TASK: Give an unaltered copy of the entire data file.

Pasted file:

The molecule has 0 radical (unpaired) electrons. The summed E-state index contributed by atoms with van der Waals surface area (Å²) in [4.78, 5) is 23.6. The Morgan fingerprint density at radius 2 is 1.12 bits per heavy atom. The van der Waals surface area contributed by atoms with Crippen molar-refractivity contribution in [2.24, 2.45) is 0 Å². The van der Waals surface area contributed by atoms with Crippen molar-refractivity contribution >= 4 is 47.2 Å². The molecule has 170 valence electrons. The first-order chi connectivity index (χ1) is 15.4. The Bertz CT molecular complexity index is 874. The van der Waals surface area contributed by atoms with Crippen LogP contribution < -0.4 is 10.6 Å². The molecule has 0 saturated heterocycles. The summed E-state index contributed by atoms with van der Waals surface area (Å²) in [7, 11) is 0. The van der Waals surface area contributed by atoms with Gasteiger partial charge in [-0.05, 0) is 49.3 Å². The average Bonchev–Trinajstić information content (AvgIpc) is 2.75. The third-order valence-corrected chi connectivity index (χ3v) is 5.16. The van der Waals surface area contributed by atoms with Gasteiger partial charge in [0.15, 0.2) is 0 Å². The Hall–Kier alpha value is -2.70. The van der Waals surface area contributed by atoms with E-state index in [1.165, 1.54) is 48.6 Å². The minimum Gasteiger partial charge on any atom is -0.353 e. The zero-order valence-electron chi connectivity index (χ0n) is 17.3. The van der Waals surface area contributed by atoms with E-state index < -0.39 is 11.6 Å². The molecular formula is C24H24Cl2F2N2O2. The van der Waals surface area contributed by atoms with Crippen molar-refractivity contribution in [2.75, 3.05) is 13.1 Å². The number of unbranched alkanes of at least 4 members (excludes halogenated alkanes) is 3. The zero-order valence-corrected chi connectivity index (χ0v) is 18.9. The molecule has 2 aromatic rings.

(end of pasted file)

The molecule has 0 radical (unpaired) electrons. The summed E-state index contributed by atoms with van der Waals surface area (Å²) in [4.78, 5) is 23.6. The Morgan fingerprint density at radius 2 is 1.12 bits per heavy atom. The van der Waals surface area contributed by atoms with Crippen molar-refractivity contribution in [2.24, 2.45) is 0 Å². The van der Waals surface area contributed by atoms with Crippen molar-refractivity contribution >= 4 is 47.2 Å². The molecule has 170 valence electrons. The first-order chi connectivity index (χ1) is 15.4. The Bertz CT molecular complexity index is 874. The van der Waals surface area contributed by atoms with Crippen LogP contribution < -0.4 is 10.6 Å². The molecule has 0 saturated heterocycles. The summed E-state index contributed by atoms with van der Waals surface area (Å²) in [7, 11) is 0. The van der Waals surface area contributed by atoms with Gasteiger partial charge in [-0.05, 0) is 49.3 Å². The average Bonchev–Trinajstić information content (AvgIpc) is 2.75. The third-order valence-corrected chi connectivity index (χ3v) is 5.16. The van der Waals surface area contributed by atoms with Gasteiger partial charge in [0.15, 0.2) is 0 Å². The Hall–Kier alpha value is -2.70. The van der Waals surface area contributed by atoms with E-state index in [1.165, 1.54) is 48.6 Å². The minimum Gasteiger partial charge on any atom is -0.353 e. The zero-order valence-electron chi connectivity index (χ0n) is 17.3. The van der Waals surface area contributed by atoms with E-state index < -0.39 is 11.6 Å². The molecular formula is C24H24Cl2F2N2O2. The van der Waals surface area contributed by atoms with Crippen molar-refractivity contribution in [2.75, 3.05) is 13.1 Å². The number of unbranched alkanes of at least 4 members (excludes halogenated alkanes) is 3. The zero-order valence-corrected chi connectivity index (χ0v) is 18.9. The molecule has 2 aromatic rings.